We're going to play some improv games today, an even lower stakes version of Whose Line Is It Anyway. And the tricks to make the games funnier to play (and funnier to watch) will secretly make real life situations better and funnier too.
Let's come up with a brand new As Seen On TV product, building off of each detail previously shared. Even if it's a weird thing that doesn't seem to fit, go with it and add something new to embellish it. I promise we'll create a cohesive vision, and once we do, we'll also script out the commercial in the same way.
In partners, face each other and decide who will be person A and who will be person B. For a minute or so, person A is going to silently pantomime doing a household chore and person B will be their mirror image. Even if person B guesses what it is, follow person A's movements like a mirror. Then switch roles and do it again with a new activity. And then a third time with neither designated as the leader nor the mirror, therefore neither knowing what you're doing! Without speaking, how do you seamlessly switch from one role to the other? Is there a flow to the "movement" conversation? Are there beats, breaths, or other body language cues where the mirror can "take control" if they want? Look for these in other conversations too, whether they happen in a conference room or a coffee shop.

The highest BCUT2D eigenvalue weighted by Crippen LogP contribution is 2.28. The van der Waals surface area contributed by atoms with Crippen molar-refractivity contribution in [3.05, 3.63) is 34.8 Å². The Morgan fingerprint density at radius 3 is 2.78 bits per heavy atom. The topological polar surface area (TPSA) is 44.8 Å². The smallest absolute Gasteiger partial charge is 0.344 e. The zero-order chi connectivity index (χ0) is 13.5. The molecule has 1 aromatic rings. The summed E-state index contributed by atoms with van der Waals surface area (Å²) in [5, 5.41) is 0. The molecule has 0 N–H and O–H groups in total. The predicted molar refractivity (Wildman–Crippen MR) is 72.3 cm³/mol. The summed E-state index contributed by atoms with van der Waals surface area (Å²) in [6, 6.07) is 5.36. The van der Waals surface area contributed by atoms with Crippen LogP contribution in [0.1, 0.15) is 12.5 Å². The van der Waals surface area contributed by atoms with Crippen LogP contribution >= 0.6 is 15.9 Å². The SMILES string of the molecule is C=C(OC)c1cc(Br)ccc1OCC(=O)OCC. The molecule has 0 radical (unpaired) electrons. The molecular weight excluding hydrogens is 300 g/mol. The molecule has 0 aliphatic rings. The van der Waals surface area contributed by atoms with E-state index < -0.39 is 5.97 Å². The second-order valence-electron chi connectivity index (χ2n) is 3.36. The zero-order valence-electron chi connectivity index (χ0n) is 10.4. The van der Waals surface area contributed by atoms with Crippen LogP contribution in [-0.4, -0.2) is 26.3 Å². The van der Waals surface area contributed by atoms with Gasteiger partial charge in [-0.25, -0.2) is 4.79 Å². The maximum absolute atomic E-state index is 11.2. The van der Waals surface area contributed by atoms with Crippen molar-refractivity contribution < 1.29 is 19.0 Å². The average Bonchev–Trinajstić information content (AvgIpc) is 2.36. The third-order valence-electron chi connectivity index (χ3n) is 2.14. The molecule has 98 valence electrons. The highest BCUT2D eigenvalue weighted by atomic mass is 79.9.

Now we're going to make up a fairy tale together, and I'm going to conduct the telling of it like you're an orchestra. Only the person I point to is the one who can talk, and when I point to someone else, they have to pick up exactly where the last person left off. Even if it's in the middle of a sentence or middle of a word. The key here is not to write the story in your head or prepare to share your own ideas when you're up. Listen to the story being told in real time and you'll be better equipped to add to it.
This is the next level of not thinking ahead too much. Let's finally do some improvised scenes in pairs. Every once in a while, I'll freeze the scene and ask for a new choice to replace something you just said. I might ask for a couple new choices before accepting one, and then the scene continues from there. Don't think ahead too much because things change and you'll need to react to them.